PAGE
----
This optimism hasn’t fully filtered through to consumers yet. Households are under pressure from higher refinancing costs, but they still have pandemic savings and are benefiting from higher interest on savings. More comfort on politics could unlock some of that.

KL: Is the optimism translating into higher capital spending?

SN: The current government has extended the “super-deduction” which lets companies offset capital investments against taxes. That has encouraged more spending amongst larger companies. However, we are still seeing quite a focus on share buybacks from companies of all sizes because valuations remain so low.


JR: We’ve done some interesting work on buybacks. Traditionally, around 40% of US companies bought back 1% or more of their shares per year, compared to 20% here. But the UK figure has ramped up closer to 40%. We’ve been encouraged by evidence that buybacks haven’t jeopardised capital spending or dividends. Through judicious cash flow management, companies are managing to buy back shares on top of these other demands for capital.

KL: One topic some of our clients could be concerned about is the end of Business Relief. Many companies listed on AIM qualify. Do you see this as a risk for smaller companies?

SN: There’s so much that is “oven ready” in terms of capital market reform, such as making it easier to float and undertake M&A. There’s real momentum behind these initiatives, so I don’t think this is an area a new administration will be focused on for now. I suspect they’d also be concerned about hurting the AIM market.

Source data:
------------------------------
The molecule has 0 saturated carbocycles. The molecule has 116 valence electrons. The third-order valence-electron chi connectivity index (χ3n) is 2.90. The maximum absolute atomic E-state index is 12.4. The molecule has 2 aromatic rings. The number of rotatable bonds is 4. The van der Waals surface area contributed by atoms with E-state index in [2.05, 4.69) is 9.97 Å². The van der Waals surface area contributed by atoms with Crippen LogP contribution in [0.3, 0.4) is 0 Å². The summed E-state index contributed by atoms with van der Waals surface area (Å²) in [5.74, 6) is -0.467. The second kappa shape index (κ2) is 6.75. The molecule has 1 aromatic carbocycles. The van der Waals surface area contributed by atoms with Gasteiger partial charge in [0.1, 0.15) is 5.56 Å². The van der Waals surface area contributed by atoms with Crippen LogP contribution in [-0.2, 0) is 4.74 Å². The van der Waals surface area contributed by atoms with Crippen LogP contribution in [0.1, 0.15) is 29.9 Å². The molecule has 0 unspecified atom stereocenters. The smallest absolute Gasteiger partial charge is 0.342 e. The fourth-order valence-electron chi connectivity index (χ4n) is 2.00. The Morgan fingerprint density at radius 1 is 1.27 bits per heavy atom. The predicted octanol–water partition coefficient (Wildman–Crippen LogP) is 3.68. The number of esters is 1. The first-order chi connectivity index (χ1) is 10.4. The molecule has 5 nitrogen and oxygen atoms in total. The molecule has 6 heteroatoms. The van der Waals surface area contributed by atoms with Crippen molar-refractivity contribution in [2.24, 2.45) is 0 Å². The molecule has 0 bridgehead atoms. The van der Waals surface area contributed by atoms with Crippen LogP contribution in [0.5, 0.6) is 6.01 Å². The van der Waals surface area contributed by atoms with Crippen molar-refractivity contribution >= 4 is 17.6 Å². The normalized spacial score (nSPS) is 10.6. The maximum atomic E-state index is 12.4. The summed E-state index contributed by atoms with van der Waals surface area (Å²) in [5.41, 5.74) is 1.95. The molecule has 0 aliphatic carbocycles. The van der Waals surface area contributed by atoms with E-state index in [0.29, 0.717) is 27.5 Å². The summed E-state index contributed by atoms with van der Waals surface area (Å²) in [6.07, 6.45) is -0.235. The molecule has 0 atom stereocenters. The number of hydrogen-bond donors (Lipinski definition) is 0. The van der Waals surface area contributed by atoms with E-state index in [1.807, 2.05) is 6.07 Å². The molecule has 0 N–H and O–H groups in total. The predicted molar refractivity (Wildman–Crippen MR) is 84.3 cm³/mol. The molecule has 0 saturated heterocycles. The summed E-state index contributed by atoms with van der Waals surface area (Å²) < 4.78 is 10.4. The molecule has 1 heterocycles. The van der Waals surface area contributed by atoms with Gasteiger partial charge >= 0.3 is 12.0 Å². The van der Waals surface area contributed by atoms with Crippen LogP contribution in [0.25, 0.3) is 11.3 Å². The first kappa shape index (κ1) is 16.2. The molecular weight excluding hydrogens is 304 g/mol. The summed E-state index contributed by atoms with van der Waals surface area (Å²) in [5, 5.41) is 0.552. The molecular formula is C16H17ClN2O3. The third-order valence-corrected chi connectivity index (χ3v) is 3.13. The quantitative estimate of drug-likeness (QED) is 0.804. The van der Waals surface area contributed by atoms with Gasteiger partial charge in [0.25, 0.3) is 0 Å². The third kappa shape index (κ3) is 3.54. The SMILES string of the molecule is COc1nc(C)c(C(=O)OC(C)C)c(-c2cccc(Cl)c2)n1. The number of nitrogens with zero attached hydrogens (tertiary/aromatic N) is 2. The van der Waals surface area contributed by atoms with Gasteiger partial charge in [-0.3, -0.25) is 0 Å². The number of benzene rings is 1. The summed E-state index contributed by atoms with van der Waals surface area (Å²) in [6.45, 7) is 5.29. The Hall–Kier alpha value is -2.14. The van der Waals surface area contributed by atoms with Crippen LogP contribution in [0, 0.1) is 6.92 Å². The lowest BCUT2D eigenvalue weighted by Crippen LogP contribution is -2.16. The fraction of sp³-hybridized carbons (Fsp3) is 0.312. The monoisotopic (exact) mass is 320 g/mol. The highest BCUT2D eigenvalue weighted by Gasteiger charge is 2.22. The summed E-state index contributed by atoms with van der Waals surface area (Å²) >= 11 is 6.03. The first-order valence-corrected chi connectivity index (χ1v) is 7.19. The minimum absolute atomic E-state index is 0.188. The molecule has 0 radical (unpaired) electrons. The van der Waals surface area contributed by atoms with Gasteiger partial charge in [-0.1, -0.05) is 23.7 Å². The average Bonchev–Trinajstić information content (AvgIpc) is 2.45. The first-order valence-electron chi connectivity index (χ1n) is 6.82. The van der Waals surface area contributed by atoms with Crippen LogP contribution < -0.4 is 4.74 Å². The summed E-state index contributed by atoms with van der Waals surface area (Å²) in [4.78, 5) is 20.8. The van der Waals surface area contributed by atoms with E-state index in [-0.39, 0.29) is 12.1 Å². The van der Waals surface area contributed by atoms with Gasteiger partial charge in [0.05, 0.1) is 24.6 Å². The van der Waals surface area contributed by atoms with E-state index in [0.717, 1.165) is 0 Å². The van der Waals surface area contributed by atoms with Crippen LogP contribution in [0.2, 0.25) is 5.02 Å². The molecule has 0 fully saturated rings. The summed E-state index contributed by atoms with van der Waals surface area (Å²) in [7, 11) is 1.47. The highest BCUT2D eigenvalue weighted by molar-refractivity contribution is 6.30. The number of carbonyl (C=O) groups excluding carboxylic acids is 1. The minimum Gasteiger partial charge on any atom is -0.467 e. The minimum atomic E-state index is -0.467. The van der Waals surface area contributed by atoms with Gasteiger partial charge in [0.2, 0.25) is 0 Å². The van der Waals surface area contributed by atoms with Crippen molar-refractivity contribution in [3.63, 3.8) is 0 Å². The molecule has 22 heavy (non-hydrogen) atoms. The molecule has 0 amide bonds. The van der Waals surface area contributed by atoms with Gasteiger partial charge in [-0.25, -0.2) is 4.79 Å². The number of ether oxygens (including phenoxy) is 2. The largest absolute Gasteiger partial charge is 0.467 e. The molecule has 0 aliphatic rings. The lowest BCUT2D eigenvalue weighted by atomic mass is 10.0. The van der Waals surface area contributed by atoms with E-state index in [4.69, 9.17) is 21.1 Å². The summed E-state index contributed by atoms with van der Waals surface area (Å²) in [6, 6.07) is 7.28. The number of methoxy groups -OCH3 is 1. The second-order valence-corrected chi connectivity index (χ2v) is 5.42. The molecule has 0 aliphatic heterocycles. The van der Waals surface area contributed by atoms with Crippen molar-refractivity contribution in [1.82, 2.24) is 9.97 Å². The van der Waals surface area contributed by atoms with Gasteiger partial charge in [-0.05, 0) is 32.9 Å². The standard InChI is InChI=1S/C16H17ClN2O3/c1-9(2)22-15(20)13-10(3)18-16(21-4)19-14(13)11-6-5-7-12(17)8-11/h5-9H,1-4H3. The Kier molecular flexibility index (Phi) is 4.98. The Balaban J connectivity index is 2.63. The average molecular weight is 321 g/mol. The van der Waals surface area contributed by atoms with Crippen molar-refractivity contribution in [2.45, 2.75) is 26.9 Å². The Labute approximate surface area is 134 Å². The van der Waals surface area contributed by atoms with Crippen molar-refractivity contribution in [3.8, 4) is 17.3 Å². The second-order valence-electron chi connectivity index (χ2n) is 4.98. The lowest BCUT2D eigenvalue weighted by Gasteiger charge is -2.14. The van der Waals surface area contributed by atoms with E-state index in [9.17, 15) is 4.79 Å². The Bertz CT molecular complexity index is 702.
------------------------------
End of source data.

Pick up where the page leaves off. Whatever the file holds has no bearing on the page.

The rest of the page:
KL: There’s talk of trying to get a better trade agreement with the EU. What would it mean for businesses?

JR: I think a few new faces in the room could really make a big difference and help negotiations with the EU.

SN: There’s still a lot of scope to broaden access to the EU for the UK’s financial services sector, as well as professional and creative services. There are stories of musicians not being able to perform in Europe due to red tape, for instance. It won’t happen overnight, but we could see progress in areas where we have real leadership.


KL: You touched on foreign companies buying in the UK. Do you think we could also see more interest from international investors?

SN: Yes, I think if overseas investors were worried about the outlook for the UK, we’d see it in sterling and the bond markets. Both have been very stable over the past few months.

It seems bizarre to say this, but I think it’s probably helpful that we had the “mini-Budget” blowout in 2022. It has shown everyone what’s not possible and Rachel Reeves seems to have really taken the lessons on board. There is still some concern among business that taxes will rise, if there’s a shock or growth doesn’t come through. It’s not being talked about today, but it could come in due course.


JR: Growth is key to so much. Tony Blair has said that it’s difficult to govern without at least 2% GDP growth. Today’s Labour party really seems to have heeded his advice, which is why they’ve been supporting business and the City so actively.

SN: On that note, one of the most notable comments I’ve heard was from a seasoned UK executive who has led several FTSE100 companies. Far from being concerned about the prospect of a Labour government, he suggested that this could be a 1997 moment that brings some real excitement about the UK. “Things can only get better,” he told me, referring to the song of that name famously played after 1997 election victory. I understand that the band D:Ream has recently said that it cannot be used in any future political campaigns!